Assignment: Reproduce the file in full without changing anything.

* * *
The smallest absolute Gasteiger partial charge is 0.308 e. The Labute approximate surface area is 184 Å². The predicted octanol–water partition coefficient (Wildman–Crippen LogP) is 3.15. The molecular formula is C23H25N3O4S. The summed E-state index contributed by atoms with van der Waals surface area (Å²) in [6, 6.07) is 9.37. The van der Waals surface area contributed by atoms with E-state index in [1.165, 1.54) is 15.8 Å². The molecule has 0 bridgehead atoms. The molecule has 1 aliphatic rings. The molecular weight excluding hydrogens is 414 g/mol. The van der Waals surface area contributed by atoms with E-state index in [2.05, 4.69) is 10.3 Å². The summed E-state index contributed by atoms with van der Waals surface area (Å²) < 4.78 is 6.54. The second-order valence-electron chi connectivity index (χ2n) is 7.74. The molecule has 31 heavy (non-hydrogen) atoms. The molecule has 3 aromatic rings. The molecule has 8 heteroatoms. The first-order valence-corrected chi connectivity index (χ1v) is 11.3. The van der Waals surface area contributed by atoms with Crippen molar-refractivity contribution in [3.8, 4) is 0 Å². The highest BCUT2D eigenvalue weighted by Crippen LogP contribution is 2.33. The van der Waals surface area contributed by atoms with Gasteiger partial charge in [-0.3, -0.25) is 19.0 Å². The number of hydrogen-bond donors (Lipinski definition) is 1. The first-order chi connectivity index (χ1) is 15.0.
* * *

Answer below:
The smallest absolute Gasteiger partial charge is 0.308 e. The Labute approximate surface area is 184 Å². The predicted octanol–water partition coefficient (Wildman–Crippen LogP) is 3.15. The molecular formula is C23H25N3O4S. The summed E-state index contributed by atoms with van der Waals surface area (Å²) in [6, 6.07) is 9.37. The van der Waals surface area contributed by atoms with E-state index in [1.165, 1.54) is 15.8 Å². The molecule has 0 bridgehead atoms. The molecule has 1 aliphatic rings. The molecular weight excluding hydrogens is 414 g/mol. The van der Waals surface area contributed by atoms with E-state index in [2.05, 4.69) is 10.3 Å². The summed E-state index contributed by atoms with van der Waals surface area (Å²) < 4.78 is 6.54. The second-order valence-electron chi connectivity index (χ2n) is 7.74. The molecule has 31 heavy (non-hydrogen) atoms. The molecule has 3 aromatic rings. The molecule has 8 heteroatoms. The first-order valence-corrected chi connectivity index (χ1v) is 11.3. The van der Waals surface area contributed by atoms with Crippen molar-refractivity contribution in [3.8, 4) is 0 Å². The highest BCUT2D eigenvalue weighted by Crippen LogP contribution is 2.33. The van der Waals surface area contributed by atoms with Gasteiger partial charge in [-0.3, -0.25) is 19.0 Å². The number of hydrogen-bond donors (Lipinski definition) is 1. The first-order chi connectivity index (χ1) is 15.0.